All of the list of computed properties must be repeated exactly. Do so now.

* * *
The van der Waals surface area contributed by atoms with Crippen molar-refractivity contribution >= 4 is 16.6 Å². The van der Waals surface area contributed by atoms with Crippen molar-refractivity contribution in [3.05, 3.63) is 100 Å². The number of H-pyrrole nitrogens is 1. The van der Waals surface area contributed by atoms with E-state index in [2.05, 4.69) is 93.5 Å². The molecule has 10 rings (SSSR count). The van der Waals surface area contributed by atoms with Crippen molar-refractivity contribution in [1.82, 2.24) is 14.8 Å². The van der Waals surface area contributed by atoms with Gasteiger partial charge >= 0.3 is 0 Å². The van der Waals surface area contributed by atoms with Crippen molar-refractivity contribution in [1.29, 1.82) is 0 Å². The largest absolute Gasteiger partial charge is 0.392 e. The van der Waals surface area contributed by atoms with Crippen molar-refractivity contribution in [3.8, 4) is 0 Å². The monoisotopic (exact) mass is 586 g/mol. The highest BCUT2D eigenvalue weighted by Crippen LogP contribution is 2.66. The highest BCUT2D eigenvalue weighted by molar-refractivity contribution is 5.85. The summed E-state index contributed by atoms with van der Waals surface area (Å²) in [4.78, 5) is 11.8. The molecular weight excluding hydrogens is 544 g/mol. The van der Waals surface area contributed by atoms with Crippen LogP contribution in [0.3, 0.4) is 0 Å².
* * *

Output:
The van der Waals surface area contributed by atoms with Crippen molar-refractivity contribution >= 4 is 16.6 Å². The van der Waals surface area contributed by atoms with Crippen molar-refractivity contribution in [3.05, 3.63) is 100 Å². The number of H-pyrrole nitrogens is 1. The van der Waals surface area contributed by atoms with E-state index in [2.05, 4.69) is 93.5 Å². The molecule has 10 rings (SSSR count). The van der Waals surface area contributed by atoms with Crippen molar-refractivity contribution in [1.82, 2.24) is 14.8 Å². The van der Waals surface area contributed by atoms with Gasteiger partial charge >= 0.3 is 0 Å². The van der Waals surface area contributed by atoms with Crippen molar-refractivity contribution in [1.29, 1.82) is 0 Å². The largest absolute Gasteiger partial charge is 0.392 e. The van der Waals surface area contributed by atoms with Crippen molar-refractivity contribution in [3.8, 4) is 0 Å². The monoisotopic (exact) mass is 586 g/mol. The highest BCUT2D eigenvalue weighted by Crippen LogP contribution is 2.66. The highest BCUT2D eigenvalue weighted by molar-refractivity contribution is 5.85. The summed E-state index contributed by atoms with van der Waals surface area (Å²) in [4.78, 5) is 11.8. The molecular weight excluding hydrogens is 544 g/mol. The van der Waals surface area contributed by atoms with Crippen LogP contribution in [0.3, 0.4) is 0 Å².